[at-l] Afghan Mineral Deposits

David Addleton dfaddleton at gmail.com
Sun Jun 13 21:31:03 CDT 2010


This is off topic; however, Afghanistan has been known for something
like 5 or 6,000 years for its gold and lapis lazuli deposits and for
its copper. Prior even to Alexander the Great, civilizations fought
over them . . . Here is the stomping grounds of Zoroaster, the first
and only non-semitic "prophet" whose religion the Persian kings
adopted and spread to the semitic peoples through the Persian
captivity of the Israelites . . . . Once again we can thank the Brits,
who, together with the Americans and the Soviets, carved up Central
Asia into "countries" with arbitrary borders cutting through then
indigenous ethnic groups . . . . Not just Afghanistan, but most of
Central Asia is rising in importance because of natural resources
coveted by India, China, Pakistan, Iran, Russia, Europe, and the US of
A . . . This is an old, even ancient, game for influence, power over
these resources in a land which has known almost no peace since human
beings first started smelting copper and gold and making lapis
jewelry. I seriously doubt it's a "game changer" except insofar as it
further motivates greed amongst the aforementioned powers . . . .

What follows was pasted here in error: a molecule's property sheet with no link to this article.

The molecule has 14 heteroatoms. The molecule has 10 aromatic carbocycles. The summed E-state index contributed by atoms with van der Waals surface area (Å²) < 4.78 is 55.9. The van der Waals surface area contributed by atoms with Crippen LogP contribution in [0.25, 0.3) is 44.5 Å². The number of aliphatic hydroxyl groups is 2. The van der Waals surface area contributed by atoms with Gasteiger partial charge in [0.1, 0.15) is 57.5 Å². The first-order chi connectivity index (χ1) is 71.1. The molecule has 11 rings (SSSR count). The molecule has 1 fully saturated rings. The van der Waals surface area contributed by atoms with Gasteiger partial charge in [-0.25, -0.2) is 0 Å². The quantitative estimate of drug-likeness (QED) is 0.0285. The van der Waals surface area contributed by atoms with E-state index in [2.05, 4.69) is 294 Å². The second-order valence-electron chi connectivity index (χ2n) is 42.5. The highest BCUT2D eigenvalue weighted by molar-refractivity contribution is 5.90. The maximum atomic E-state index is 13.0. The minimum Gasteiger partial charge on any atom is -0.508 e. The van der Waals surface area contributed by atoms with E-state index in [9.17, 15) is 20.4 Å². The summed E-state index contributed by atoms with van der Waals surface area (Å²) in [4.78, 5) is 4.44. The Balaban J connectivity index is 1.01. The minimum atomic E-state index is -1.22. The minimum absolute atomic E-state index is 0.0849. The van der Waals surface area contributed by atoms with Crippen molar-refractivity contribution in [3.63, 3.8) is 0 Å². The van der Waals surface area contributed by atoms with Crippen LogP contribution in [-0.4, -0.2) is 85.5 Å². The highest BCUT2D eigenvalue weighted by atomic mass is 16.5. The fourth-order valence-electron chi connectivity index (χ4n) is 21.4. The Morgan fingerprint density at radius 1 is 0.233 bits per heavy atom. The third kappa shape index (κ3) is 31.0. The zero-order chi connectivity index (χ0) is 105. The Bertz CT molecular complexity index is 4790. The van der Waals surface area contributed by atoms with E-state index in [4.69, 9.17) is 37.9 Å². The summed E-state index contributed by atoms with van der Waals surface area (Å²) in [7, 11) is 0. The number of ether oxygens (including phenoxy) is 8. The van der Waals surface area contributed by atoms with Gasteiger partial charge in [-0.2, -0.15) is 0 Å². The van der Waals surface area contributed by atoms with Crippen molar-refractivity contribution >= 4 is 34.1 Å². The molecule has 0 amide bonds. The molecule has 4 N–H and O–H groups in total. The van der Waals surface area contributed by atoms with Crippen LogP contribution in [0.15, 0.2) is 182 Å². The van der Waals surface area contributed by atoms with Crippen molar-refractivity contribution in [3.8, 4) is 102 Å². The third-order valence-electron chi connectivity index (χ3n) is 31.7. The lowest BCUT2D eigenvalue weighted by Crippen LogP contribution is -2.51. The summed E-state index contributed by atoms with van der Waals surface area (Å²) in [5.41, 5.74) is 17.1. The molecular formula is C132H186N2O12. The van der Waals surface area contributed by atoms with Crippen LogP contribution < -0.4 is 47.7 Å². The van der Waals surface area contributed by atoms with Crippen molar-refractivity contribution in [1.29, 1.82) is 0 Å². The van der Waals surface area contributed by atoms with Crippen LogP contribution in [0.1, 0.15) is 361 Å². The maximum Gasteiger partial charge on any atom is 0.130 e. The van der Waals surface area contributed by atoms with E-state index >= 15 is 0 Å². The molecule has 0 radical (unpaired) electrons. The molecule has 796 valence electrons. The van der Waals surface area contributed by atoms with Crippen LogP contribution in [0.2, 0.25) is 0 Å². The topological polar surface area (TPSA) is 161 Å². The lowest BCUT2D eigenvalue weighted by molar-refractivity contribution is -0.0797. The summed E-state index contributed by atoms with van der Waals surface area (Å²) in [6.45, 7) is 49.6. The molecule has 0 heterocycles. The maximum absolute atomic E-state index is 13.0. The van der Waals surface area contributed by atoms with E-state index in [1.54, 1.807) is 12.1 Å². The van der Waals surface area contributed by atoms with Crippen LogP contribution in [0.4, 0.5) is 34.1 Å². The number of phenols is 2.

On Sun, Jun 13, 2010 at 9:44 PM, giniajim <jplynch at crosslink.net> wrote:
> Might be a game changer......
>
> Breaking News Alert
> The New York Times
> Sun, June 13, 2010 -- 9:22 PM ET
> -----
>
> U.S. Discovers Nearly $1 Trillion in Afghan Mineral Deposits
>
> The United States has discovered nearly $1 trillion in
> untapped mineral deposits in Afghanistan, far beyond any
> previously known reserves and enough to fundamentally alter
> the Afghan economy and perhaps the Afghan war itself,
> according to senior American government officials.
>
> The previously unknown deposits -- including huge veins of
> iron, copper, cobalt, gold and critical industrial metals
> like lithium -- are so big and include so many minerals that
> are essential to modern industry that Afghanistan could
> eventually be transformed into one of the most important
> mining centers in the world, the United States officials
> believe.
>
> Read More:
> http://www.nytimes.com/2010/06/14/world/asia/14minerals.html?emc=na
>
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